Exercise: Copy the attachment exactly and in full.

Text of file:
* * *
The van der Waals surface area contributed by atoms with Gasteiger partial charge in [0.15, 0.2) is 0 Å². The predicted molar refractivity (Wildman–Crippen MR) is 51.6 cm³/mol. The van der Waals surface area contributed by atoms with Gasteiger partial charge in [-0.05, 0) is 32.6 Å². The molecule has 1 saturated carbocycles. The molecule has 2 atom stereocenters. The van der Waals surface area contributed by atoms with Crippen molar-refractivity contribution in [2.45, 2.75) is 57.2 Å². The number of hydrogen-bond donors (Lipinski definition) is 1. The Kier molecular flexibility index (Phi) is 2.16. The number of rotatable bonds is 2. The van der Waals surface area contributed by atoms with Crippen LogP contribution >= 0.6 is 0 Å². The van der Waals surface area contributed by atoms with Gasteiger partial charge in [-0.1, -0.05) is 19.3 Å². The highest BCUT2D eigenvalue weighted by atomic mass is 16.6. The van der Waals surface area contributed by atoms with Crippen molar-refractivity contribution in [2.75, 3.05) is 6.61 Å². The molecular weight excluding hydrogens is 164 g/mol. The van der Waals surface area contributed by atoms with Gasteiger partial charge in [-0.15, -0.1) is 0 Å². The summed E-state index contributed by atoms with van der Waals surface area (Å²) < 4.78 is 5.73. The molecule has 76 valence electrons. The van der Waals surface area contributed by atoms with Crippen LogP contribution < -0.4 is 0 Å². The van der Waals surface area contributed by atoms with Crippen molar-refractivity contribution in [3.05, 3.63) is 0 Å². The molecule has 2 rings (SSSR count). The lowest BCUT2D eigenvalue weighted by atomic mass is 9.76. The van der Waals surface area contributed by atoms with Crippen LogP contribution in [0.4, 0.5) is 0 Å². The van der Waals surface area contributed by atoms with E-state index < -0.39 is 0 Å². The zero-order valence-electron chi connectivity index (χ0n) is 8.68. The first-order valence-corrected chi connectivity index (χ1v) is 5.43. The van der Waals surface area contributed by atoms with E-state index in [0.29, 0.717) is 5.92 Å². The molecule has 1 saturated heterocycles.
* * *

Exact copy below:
The van der Waals surface area contributed by atoms with Gasteiger partial charge in [0.15, 0.2) is 0 Å². The predicted molar refractivity (Wildman–Crippen MR) is 51.6 cm³/mol. The van der Waals surface area contributed by atoms with Gasteiger partial charge in [-0.05, 0) is 32.6 Å². The molecule has 1 saturated carbocycles. The molecule has 2 atom stereocenters. The van der Waals surface area contributed by atoms with Crippen molar-refractivity contribution in [2.45, 2.75) is 57.2 Å². The number of hydrogen-bond donors (Lipinski definition) is 1. The Kier molecular flexibility index (Phi) is 2.16. The number of rotatable bonds is 2. The van der Waals surface area contributed by atoms with Crippen LogP contribution >= 0.6 is 0 Å². The van der Waals surface area contributed by atoms with Gasteiger partial charge in [-0.1, -0.05) is 19.3 Å². The highest BCUT2D eigenvalue weighted by atomic mass is 16.6. The van der Waals surface area contributed by atoms with Crippen molar-refractivity contribution in [2.75, 3.05) is 6.61 Å². The molecular weight excluding hydrogens is 164 g/mol. The van der Waals surface area contributed by atoms with Gasteiger partial charge in [-0.15, -0.1) is 0 Å². The summed E-state index contributed by atoms with van der Waals surface area (Å²) < 4.78 is 5.73. The molecule has 76 valence electrons. The van der Waals surface area contributed by atoms with Crippen LogP contribution < -0.4 is 0 Å². The van der Waals surface area contributed by atoms with Crippen molar-refractivity contribution in [3.05, 3.63) is 0 Å². The molecule has 2 rings (SSSR count). The lowest BCUT2D eigenvalue weighted by atomic mass is 9.76. The van der Waals surface area contributed by atoms with Crippen LogP contribution in [0.4, 0.5) is 0 Å². The van der Waals surface area contributed by atoms with E-state index < -0.39 is 0 Å². The zero-order valence-electron chi connectivity index (χ0n) is 8.68. The first-order valence-corrected chi connectivity index (χ1v) is 5.43. The van der Waals surface area contributed by atoms with E-state index in [0.29, 0.717) is 5.92 Å². The molecule has 1 saturated heterocycles.